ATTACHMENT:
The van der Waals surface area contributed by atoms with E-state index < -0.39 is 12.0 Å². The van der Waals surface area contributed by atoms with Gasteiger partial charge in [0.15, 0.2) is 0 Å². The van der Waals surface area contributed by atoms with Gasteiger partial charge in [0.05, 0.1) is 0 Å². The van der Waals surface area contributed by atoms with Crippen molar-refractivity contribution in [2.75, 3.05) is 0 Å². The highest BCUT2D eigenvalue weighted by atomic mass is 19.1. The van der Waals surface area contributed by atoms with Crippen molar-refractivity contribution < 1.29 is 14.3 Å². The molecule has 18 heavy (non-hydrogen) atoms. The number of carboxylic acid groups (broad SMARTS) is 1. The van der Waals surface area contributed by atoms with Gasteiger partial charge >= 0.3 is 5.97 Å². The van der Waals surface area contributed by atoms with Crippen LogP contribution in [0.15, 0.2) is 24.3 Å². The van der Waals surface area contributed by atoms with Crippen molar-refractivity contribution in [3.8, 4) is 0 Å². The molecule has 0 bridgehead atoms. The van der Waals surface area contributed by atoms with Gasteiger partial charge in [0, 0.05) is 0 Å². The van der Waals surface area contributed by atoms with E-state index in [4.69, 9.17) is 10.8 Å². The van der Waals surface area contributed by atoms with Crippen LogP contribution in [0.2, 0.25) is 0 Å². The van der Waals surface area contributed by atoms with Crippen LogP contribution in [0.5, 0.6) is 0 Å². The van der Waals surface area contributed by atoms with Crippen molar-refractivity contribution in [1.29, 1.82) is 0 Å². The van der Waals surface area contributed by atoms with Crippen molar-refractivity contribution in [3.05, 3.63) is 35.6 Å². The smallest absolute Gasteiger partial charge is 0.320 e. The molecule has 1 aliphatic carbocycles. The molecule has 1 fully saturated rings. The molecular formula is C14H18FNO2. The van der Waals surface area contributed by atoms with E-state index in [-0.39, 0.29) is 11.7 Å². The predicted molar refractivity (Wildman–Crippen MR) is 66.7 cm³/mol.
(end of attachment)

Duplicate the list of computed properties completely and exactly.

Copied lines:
The van der Waals surface area contributed by atoms with E-state index < -0.39 is 12.0 Å². The van der Waals surface area contributed by atoms with Gasteiger partial charge in [0.15, 0.2) is 0 Å². The van der Waals surface area contributed by atoms with Gasteiger partial charge in [0.05, 0.1) is 0 Å². The van der Waals surface area contributed by atoms with Crippen molar-refractivity contribution in [2.75, 3.05) is 0 Å². The highest BCUT2D eigenvalue weighted by atomic mass is 19.1. The van der Waals surface area contributed by atoms with Crippen molar-refractivity contribution < 1.29 is 14.3 Å². The molecule has 18 heavy (non-hydrogen) atoms. The number of carboxylic acid groups (broad SMARTS) is 1. The van der Waals surface area contributed by atoms with Gasteiger partial charge >= 0.3 is 5.97 Å². The van der Waals surface area contributed by atoms with Crippen LogP contribution in [0.15, 0.2) is 24.3 Å². The van der Waals surface area contributed by atoms with Crippen molar-refractivity contribution in [3.8, 4) is 0 Å². The molecule has 0 bridgehead atoms. The van der Waals surface area contributed by atoms with Gasteiger partial charge in [0, 0.05) is 0 Å². The van der Waals surface area contributed by atoms with E-state index in [4.69, 9.17) is 10.8 Å². The van der Waals surface area contributed by atoms with Crippen LogP contribution in [0.2, 0.25) is 0 Å². The van der Waals surface area contributed by atoms with Crippen LogP contribution in [0.5, 0.6) is 0 Å². The van der Waals surface area contributed by atoms with Crippen molar-refractivity contribution in [1.29, 1.82) is 0 Å². The van der Waals surface area contributed by atoms with Crippen molar-refractivity contribution in [3.05, 3.63) is 35.6 Å². The smallest absolute Gasteiger partial charge is 0.320 e. The molecule has 1 aliphatic carbocycles. The molecule has 1 fully saturated rings. The molecular formula is C14H18FNO2. The van der Waals surface area contributed by atoms with E-state index in [-0.39, 0.29) is 11.7 Å². The predicted molar refractivity (Wildman–Crippen MR) is 66.7 cm³/mol.